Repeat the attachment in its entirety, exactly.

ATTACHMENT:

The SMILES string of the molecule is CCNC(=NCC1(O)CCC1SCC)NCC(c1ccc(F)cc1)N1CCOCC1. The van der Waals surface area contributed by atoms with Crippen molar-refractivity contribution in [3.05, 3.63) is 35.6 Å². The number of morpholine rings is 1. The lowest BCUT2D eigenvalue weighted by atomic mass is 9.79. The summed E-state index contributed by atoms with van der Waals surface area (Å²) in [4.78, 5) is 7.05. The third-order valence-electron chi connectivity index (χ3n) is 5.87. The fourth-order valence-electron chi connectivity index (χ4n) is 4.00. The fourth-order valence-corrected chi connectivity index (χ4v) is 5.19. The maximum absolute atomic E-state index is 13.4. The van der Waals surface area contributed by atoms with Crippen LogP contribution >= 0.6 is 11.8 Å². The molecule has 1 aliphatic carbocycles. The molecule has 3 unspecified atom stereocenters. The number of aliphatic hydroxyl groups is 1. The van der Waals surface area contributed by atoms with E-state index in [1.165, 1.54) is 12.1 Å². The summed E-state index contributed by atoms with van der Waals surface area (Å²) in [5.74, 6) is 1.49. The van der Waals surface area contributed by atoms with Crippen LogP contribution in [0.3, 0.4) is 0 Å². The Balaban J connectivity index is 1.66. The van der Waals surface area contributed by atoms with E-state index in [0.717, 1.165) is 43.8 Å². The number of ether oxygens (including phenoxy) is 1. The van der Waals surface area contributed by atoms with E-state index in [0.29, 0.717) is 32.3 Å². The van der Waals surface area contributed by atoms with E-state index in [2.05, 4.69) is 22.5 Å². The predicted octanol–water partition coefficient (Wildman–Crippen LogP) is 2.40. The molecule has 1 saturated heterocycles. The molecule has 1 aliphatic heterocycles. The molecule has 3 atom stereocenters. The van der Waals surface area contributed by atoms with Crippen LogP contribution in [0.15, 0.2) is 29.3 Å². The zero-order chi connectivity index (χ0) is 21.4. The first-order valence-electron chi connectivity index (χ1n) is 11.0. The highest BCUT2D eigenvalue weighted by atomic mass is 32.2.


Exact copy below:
The SMILES string of the molecule is CCNC(=NCC1(O)CCC1SCC)NCC(c1ccc(F)cc1)N1CCOCC1. The van der Waals surface area contributed by atoms with Crippen molar-refractivity contribution in [3.05, 3.63) is 35.6 Å². The number of morpholine rings is 1. The lowest BCUT2D eigenvalue weighted by atomic mass is 9.79. The summed E-state index contributed by atoms with van der Waals surface area (Å²) in [4.78, 5) is 7.05. The third-order valence-electron chi connectivity index (χ3n) is 5.87. The fourth-order valence-electron chi connectivity index (χ4n) is 4.00. The fourth-order valence-corrected chi connectivity index (χ4v) is 5.19. The maximum absolute atomic E-state index is 13.4. The van der Waals surface area contributed by atoms with Crippen LogP contribution >= 0.6 is 11.8 Å². The molecule has 1 aliphatic carbocycles. The molecule has 3 unspecified atom stereocenters. The number of aliphatic hydroxyl groups is 1. The van der Waals surface area contributed by atoms with E-state index in [1.165, 1.54) is 12.1 Å². The summed E-state index contributed by atoms with van der Waals surface area (Å²) in [5.74, 6) is 1.49. The van der Waals surface area contributed by atoms with Crippen LogP contribution in [0.3, 0.4) is 0 Å². The Balaban J connectivity index is 1.66. The van der Waals surface area contributed by atoms with E-state index in [0.717, 1.165) is 43.8 Å². The number of ether oxygens (including phenoxy) is 1. The van der Waals surface area contributed by atoms with E-state index in [0.29, 0.717) is 32.3 Å². The van der Waals surface area contributed by atoms with E-state index in [2.05, 4.69) is 22.5 Å². The predicted octanol–water partition coefficient (Wildman–Crippen LogP) is 2.40. The molecule has 1 saturated heterocycles. The molecule has 1 aliphatic heterocycles. The molecule has 3 atom stereocenters. The van der Waals surface area contributed by atoms with Crippen LogP contribution in [0.15, 0.2) is 29.3 Å². The zero-order chi connectivity index (χ0) is 21.4. The first-order valence-electron chi connectivity index (χ1n) is 11.0. The highest BCUT2D eigenvalue weighted by atomic mass is 32.2.